Plaintiff attempted to enter into the record the promotion application of Bradford Staggs, the person who ultimately received the Supervisor position. Plaintiff alleges that Staggs lied about his educational level on his promotion application, thereby giving Staggs an unfair advantage in the promotion process over plaintiff. Specifically, Staggs stated on his application that he had "postsecondary education after high school" during the years 1991-1995. Staggs did not graduate from high school until 1995, so any education between 1991 and 1995 could not have been "postsecondary" education. Plaintiff's plan at trial was to impute knowledge of this alleged falsehood to the neutral decisionmakers who chose Staggs over plaintiff for the position.5 Plaintiff's counsel attempted to introduce the document through plaintiff. The document was a form provided by the state and completed by Staggs. Defendant objected to the document as hearsay. Plaintiff's counsel stated during a sidebar that he believed the document to be a "public record" and, therefore, an exception to the hearsay rule under Federal Rule of Evidence 803(8).6 The district court suggested that perhaps counsel could get the document in under the business records exception to the hearsay rule using a state employee as a custodian of records. However, no witness present had sufficient knowledge of the state's recordkeeping system to qualify as a custodian of records under Federal Rule of Evidence 803(6). Staggs' promotion application was never entered into the record.

On appeal, plaintiff claims that his case-in-chief was greatly harmed by his inability to enter Staggs' allegedly false application into the record and it was error to exclude the document. He argues that an employment application submitted to the state is required to be received and maintained by the State in accordance with certain personnel rules and it is, therefore, admissible as a public record. Moreover, the parties stipulated to the authenticity of the document. Amended Joint Proposed Stipulations, Cobbins v. Tenn. Dep't of Trans., No. 1:06-cv-00073, (M.D.Tenn. Oct. 24, 2007) (J.A. at 140).

We first question whether this document constitutes hearsay at all — that is, was it introduced to prove the truth of the matter asserted about the discriminatory intent of the State in not promoting plaintiff? Although plaintiff did not make this argument at trial or on appeal, the allegedly false application does not seem to go to the alleged discriminatory intent by either Yocum or the State. Plaintiff may have been merely trying to point out a mistake in the records the State decisionmaker used to make the promotion decision and possibly allude to the bad character of Staggs in filing a false application. As this argument was not addressed by the parties, it is difficult for us to make the call here except to note that the document may not even be hearsay. In any event, even if the document is hearsay, it should have been admitted under one or more exceptions to the hearsay rule.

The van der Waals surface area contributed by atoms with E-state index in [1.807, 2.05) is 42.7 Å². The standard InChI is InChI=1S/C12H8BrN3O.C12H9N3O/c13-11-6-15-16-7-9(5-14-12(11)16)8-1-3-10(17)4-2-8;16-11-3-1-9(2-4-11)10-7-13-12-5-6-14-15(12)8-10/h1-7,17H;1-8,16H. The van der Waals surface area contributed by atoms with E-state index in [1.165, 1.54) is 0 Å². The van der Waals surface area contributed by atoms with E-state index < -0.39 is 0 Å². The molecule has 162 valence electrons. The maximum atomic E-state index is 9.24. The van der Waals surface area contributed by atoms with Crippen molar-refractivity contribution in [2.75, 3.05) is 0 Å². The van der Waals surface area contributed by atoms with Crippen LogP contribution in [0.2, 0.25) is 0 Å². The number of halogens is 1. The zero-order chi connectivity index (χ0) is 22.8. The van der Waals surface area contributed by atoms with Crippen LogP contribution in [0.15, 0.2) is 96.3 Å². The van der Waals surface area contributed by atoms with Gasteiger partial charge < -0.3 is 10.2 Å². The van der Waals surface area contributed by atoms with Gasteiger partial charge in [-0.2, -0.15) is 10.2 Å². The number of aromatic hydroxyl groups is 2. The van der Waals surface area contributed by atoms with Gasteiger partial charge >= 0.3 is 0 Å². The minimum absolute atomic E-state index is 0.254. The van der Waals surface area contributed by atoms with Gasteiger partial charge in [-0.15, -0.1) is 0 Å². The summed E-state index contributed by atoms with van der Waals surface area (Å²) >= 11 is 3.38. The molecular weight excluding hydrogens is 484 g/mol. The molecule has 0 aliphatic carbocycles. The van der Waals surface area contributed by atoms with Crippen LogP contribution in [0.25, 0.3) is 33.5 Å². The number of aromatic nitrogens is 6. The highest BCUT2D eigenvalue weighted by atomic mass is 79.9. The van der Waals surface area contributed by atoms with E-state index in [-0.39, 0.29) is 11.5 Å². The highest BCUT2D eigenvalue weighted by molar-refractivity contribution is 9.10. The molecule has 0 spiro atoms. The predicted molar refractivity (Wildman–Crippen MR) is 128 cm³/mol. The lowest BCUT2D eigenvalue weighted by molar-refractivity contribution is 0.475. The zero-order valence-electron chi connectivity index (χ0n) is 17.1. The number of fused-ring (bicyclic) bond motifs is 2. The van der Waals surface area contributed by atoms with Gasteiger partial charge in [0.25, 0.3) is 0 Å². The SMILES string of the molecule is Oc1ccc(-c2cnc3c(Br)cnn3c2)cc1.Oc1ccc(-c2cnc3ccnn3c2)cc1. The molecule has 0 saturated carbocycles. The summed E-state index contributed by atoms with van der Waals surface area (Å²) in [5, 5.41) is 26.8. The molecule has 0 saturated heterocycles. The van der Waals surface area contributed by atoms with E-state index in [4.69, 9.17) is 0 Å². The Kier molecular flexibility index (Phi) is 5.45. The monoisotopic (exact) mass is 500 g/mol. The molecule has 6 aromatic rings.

The disputed evidence could conceivably fall into either of two long-established exceptions to the rule against hearsay, those for business or government records. The question is whether the fact that the application, a business document maintained by a state agency, an act which implies some endorsement of its authenticity, is such an adequate assurance of trustworthiness that the contested document may be admitted under 803(8) without further foundation. Looking to the plain language of Rule 803(8), the employment application of a specific person may fall within that body of records generally considered under the public records exception. See generally United States v. Regner, 677 F.2d 754, 761 (9th Cir.1982); Brown v. ASD Computing Ctr., 519 F.Supp. 1096 (D.Ohio 1981). However, Rule 803(6),7 the business record exception, appears as the most relevant hearsay exception to permit admission of Staggs' application into the record.